On March 13, 2013, the New York City Council, by a vote
of 43 to 4, overrode Mayor Michael Bloomberg's February 22, 2013 veto of Local Law 14 of 2013 ("Local Law 14″ or the "Act").
Effective June 11, 2013, Local Law 14 prohibits any employer in New York City
from basing an employment decision with regard to hiring, compensation, or the
terms and conditions of employment "on an applicant's unemployment" without "a
substantially job-related reason for doing so."
The Act amends section 8-102 of the New York City Human
Rights Law, N.Y. City Admin. Code §§ 8-101 - 8-131 (the "NYCHRL").
Local Law 14 subjects, to intermediate scrutiny, any
decision of a business in New York City with respect to hiring, wages, or terms
of employment which is based on the applicant not having a job.
Local Law 14 applies to any employer employing four or
more employees (including individuals properly classified as independent
contractors). The new law will not apply to certain governmental
In addition to the above-mentioned "substantially
job-related reason" exception, Local Law 14 sets forth three other exceptions
to the Act's prohibiting of employers in New York City from basing hiring
decisions on an applicant's unemployment. Specifically, (i) an employer
may "inquir[e] into the circumstances surrounding an applicant's separation
from prior employment," (ii) an employer may "determin[e] that only applicants
who are currently employed by the employer will be considered for employment or
given priority for employment," and (iii) an employer may "set compensation
or terms of conditions of employment based on . . . [a] person's actual amount
Apart from generally barring businesses in New York City
from basing hiring decisions on the applicant's unemployment, Local Law 14
prohibits employers from publishing, in print or in any other medium,
advertisements for any job vacancy in the City (i) stating that being currently
employed is a requirement for the position or (ii) providing that an employer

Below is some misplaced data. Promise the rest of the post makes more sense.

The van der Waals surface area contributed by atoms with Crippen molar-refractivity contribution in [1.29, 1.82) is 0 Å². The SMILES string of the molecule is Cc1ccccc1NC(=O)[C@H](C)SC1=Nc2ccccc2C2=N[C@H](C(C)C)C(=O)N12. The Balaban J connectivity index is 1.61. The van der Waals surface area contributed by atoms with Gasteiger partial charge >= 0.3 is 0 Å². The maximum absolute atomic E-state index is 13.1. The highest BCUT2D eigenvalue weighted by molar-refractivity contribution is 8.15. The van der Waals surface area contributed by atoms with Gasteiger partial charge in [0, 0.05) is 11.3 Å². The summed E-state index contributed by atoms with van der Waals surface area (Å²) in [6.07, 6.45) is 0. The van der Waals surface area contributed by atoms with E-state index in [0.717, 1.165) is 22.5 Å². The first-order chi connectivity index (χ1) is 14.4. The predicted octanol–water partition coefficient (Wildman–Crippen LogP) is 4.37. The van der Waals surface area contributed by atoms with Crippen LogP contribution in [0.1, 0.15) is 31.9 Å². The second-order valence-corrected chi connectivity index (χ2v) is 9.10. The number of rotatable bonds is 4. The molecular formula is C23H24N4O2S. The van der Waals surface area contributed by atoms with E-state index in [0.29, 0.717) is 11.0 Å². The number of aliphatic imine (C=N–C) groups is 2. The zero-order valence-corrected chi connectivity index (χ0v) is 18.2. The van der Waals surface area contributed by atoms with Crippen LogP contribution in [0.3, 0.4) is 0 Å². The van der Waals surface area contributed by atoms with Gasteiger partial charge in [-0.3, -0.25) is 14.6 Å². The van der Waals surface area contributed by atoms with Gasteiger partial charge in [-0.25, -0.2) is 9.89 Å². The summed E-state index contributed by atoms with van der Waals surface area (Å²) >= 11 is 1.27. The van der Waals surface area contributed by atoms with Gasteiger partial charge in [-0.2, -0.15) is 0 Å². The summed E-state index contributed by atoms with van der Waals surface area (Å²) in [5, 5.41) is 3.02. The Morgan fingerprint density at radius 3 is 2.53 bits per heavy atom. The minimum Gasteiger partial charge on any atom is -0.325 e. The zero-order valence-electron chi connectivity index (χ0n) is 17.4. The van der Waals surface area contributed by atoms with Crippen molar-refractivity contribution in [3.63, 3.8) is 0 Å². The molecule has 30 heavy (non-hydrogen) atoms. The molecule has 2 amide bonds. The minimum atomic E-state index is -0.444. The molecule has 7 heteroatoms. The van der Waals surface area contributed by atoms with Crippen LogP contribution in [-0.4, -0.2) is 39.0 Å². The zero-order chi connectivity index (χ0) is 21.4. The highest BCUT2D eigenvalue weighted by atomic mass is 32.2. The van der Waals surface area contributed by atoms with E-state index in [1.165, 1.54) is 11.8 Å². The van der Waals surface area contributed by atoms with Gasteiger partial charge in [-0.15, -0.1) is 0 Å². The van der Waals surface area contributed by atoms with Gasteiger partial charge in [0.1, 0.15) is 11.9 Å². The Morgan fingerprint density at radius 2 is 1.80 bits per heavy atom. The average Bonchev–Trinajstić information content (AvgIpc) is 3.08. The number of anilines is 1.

will not consider individuals for employment based on their lack of a job.
Individuals may enforce the new law by utilizing the
existing enforcement procedures of the New York City Human Rights Law.
That is, Local Law 14 authorizes any applicant aggrieved
by a hiring decision made based on the applicant's unemployment to file an
administrative complaint with the New York City Commission on Human Rights or
to file a civil action in a court of law. In such a civil action, as in
any action under the NYCHRL, punitive damages are unlimited; a prevailing party
may recover his or her costs and reasonable attorney's fees; and not only the
employer, but also individual employees or agents of the employer, may be held
Take-Aways for Employers
Employers in New York City must review and revise their
their present workplace policies, applications for employment, employee
handbooks, and job advertisements to make clear that the employers do not discriminate
in hiring, compensation, or the terms and conditions of employment based on an
applicant's unemployment. Further, employers in the City should train
supervisors and managers concerning the employer's and the trainees'
obligations not to base hiring decisions on an applicant's lack of a job.
If your company needs assistance or guidance on a labor or employment law
issue and your company is located in the New York City area, call Attorney
David S. Rich at (212) 209-3972.
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